Australian lawmakers ponder the meaning of fish
CANBERRA (Reuters) – When is a fish not a fish? When it is
a giant killer reptile with four legs and sharp teeth.
Politicians in Australia have been pondering the meaning of
“fish” and have passed new laws making it clear crocodiles
should be fish too.
The decision is at odds with the arbiter of the Australian
English language, the Macquarie Dictionary, which rules that
fish are “completely aquatic vertebrates, having gills,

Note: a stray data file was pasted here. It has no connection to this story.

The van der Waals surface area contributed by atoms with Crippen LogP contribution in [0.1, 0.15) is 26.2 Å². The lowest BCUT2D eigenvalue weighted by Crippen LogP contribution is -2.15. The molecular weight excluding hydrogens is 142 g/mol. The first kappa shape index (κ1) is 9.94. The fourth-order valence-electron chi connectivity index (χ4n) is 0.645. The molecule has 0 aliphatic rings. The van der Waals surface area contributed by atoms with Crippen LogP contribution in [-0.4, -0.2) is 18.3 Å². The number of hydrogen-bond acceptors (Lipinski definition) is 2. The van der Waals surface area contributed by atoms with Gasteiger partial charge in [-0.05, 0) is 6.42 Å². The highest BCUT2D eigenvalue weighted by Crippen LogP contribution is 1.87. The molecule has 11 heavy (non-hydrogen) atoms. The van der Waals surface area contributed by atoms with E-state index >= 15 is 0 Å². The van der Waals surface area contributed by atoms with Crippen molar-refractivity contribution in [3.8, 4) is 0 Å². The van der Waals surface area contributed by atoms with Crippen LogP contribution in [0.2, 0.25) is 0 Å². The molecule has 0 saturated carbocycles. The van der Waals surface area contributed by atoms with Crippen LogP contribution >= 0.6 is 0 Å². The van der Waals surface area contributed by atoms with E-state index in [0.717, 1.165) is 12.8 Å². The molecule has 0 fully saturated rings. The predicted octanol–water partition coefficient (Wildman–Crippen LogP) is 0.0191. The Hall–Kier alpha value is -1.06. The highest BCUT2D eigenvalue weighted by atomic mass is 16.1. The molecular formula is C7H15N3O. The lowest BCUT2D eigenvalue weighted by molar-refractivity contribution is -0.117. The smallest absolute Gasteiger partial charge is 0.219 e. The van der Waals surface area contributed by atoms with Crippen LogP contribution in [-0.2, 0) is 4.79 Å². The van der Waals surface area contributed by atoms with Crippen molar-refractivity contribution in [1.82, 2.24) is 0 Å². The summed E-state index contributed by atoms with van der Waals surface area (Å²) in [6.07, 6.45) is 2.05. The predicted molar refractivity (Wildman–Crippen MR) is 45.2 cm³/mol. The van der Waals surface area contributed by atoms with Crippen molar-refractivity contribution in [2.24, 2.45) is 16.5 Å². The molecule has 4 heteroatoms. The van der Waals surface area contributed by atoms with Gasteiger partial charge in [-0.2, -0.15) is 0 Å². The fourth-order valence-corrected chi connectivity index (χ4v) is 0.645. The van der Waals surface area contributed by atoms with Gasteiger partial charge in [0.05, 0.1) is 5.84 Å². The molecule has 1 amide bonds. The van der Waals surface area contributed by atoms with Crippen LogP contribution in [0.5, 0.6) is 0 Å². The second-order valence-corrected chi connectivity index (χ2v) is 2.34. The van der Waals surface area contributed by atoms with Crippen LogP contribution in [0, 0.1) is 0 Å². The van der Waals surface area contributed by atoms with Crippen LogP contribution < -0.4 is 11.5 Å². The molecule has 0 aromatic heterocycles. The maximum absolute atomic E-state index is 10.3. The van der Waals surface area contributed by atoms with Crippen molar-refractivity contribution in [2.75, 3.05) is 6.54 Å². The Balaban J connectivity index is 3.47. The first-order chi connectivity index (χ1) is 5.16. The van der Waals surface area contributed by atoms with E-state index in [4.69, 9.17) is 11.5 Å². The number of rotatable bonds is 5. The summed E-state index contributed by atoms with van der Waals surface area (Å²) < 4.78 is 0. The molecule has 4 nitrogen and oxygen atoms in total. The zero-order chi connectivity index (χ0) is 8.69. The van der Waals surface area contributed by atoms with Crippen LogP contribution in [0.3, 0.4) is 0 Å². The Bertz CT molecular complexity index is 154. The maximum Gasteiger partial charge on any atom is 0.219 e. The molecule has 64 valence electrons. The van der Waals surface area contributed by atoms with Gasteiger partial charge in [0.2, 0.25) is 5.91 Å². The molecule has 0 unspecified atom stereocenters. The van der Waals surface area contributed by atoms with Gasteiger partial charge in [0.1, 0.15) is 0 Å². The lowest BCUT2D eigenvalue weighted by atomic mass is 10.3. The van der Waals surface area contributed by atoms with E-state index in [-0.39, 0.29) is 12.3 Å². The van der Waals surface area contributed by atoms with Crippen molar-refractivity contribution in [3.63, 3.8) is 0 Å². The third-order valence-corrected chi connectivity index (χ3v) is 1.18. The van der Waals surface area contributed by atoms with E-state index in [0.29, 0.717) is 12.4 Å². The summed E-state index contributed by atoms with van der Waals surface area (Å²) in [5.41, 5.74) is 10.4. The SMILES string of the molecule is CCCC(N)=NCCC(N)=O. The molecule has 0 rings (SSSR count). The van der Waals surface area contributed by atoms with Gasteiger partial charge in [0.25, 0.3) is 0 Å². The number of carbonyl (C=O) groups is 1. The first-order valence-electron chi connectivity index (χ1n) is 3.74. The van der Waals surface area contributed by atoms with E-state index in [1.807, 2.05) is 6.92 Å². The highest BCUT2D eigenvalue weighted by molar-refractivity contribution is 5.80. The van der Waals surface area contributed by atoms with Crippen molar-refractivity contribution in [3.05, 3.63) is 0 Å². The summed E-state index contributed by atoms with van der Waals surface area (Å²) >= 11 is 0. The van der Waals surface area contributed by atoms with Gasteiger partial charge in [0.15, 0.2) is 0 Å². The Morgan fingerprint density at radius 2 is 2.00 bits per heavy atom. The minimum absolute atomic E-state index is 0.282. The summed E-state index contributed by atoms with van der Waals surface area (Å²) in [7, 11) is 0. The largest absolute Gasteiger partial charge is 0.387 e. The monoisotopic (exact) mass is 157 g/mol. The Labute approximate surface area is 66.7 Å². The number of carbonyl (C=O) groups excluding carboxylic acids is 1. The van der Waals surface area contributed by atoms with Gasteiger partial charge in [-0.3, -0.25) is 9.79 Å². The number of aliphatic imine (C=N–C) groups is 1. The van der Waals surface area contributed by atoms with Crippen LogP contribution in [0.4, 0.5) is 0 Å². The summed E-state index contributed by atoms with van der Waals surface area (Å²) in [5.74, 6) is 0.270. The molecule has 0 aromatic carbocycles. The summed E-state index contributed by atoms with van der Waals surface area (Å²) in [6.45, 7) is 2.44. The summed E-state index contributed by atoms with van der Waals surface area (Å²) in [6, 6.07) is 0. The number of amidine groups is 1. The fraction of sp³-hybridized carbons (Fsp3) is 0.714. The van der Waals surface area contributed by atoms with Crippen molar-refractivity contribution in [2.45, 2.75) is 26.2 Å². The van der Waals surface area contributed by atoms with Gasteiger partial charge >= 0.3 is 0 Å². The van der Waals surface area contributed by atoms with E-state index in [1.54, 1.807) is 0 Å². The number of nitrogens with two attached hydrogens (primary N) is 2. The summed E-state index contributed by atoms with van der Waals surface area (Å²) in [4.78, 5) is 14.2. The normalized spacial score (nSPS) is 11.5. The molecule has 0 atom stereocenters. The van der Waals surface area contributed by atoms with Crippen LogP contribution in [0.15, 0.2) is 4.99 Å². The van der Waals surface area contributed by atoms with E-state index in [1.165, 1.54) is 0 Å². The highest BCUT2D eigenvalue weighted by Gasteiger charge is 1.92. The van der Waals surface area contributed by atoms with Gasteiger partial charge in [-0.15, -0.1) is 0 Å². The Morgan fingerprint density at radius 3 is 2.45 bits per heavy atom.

commonly fins, and typically an elongated body usually covered
The answer to the Australian meaning of “fish” is contained
in the new Agriculture, Fisheries and Forestry Legislation
Amendment (Export Control and Quarantine) Bill 2006, which was
endorsed by Australia’s parliament on Thursday.
Australia’s junior minister for agriculture Susan Ley told
parliament the new definition was needed to ensure Australia
had the right to enforce export controls on a wider range of
fish, including crocodile products, shellfish and prawns.
For the record, Australia’s Macquarie Dictionary defines a
crocodile as a reptile.